Philip Seymour Hoffman, 1967-2014

Image: Wolf Gang. www.flickr.com/photos/wolfgangkuhnle/12294927796/sizes/z/
Image: Wolf Gang. www.flickr.com/photos/wolfgangkuhnle/12294927796/sizes/z/

Philip Seymour Hoffman was, simply, a genius. Without a doubt one of the greatest actors
Hollywood has ever seen, the giant of both stage and screen passed away on Sunday after a
long struggle with addiction. It’s a tragedy for many reasons: we’ve lost an icon, his children have
lost a father and the disease of addiction has taken yet another victim too soon.
Whenever a celebrity passes away – and too many of them fall too young to addiction – there’s a
worldwide sense of sadness, loss and often disbelief. With Hoffman’s sudden death, many felt
the loss almost personally. This was truly shocking news – made all the more shocking by the
unbelievable coincidence of a ‘Twitter death hoax’ just 24 hours before the Academy Award
winner’s demise.

Such was Hoffman’s skill that each of his eclectic crew of characters truly seemed like real
people: he made the audience feel every raw emotion no matter how briefly he graced the
screen. For the last 24-hours writers, fellow actors, filmmakers and those who know him have
written extraordinarily emotional pieces about the kind of man he was; a kind, sincere, funny man
who had a haunting sense of loneliness that he carried from the film-screen to his real life. But for
his audience, Hoffman will be remembered for his many outstanding roles in a career that lasted
less than 25 years.

A quick glance at Hoffman’s filmography reveals many of the best and most-affecting films of the
past 20 years, and his characters are quite honestly some of the most memorable. Scotty from
Boogie Nights was awkward, cringe-worthy and completely pathetic. You couldn’t help feeling
sorry for Jacob, the teacher who lusts after his student in 25th Hour. Hoffman’s cameo as Lester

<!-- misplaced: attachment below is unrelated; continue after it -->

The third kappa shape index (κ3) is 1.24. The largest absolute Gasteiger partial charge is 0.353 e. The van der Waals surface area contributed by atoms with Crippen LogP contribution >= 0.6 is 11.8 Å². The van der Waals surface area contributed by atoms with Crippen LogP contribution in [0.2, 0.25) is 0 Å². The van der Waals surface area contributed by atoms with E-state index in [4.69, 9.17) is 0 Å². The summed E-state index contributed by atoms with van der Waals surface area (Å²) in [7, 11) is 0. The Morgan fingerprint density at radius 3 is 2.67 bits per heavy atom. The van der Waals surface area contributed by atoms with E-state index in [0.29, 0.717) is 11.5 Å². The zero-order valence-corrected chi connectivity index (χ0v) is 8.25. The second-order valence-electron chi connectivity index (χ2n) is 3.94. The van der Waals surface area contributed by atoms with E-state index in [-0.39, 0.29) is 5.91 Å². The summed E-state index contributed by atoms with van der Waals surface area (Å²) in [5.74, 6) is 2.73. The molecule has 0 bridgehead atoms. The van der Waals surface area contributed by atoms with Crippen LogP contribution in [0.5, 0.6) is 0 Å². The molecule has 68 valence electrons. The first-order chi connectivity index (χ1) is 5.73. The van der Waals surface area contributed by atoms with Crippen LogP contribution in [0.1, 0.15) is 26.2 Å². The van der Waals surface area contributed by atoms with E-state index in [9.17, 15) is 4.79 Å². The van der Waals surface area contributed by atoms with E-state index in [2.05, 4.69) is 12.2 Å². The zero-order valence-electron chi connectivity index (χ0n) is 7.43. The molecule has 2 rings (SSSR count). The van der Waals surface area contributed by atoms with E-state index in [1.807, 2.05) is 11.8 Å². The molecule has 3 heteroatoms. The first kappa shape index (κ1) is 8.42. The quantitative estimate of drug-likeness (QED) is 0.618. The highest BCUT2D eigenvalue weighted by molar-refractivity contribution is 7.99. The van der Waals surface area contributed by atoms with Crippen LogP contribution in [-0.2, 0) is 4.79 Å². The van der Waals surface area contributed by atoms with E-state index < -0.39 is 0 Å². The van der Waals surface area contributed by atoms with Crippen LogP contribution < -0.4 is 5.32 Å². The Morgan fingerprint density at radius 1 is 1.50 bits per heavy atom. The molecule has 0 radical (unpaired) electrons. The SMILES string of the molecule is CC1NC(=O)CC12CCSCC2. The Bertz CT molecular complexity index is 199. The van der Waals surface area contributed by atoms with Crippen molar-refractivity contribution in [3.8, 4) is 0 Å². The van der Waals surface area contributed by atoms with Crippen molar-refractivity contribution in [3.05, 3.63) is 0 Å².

Bangs in Almost Famous became one of the best scenes of the entire film. As Caden Cotard in
Synecdoche, New York Hoffman was defiant, confused, pathetic, admirable and identifiable all at
once. His astonishing performance as an addict in Before the Devil Knows You’re Dead is all the
more affecting now.

A three-time Academy Award-nominee, for Charlie Wilson’s War (2007), Doubt (2008) and The
Master (2012), Hoffman won the Best Actor Oscar on his first nomination in 2005 for a mesmeric
turn as Truman Capote in Capote. Today this award seems all the more poignant as both
Hoffman and fellow nominee Heath Ledger have passed away in similar tragic circumstances. In
the months prior to his death, Hoffman had promoted 2 films at Sundance, starred in a pilot of a
sitcom that was picked up by Showtime and was almost finished shooting his scenes for The
Hunger Games: Mockingjay Part 2.

Ultimately, of course, he was a man. He was a father to 3 young children and was well-loved by
his family and friends. In his Oscar acceptance speech he paid tribute to his mother, who
“brought up 4 kids alone” – something Hoffman’s partner Mimi O’Donnell now faces. Hoffman’s
family, friends and the acting world lost a true great on Sunday, and someone who will be
impossible to replace.

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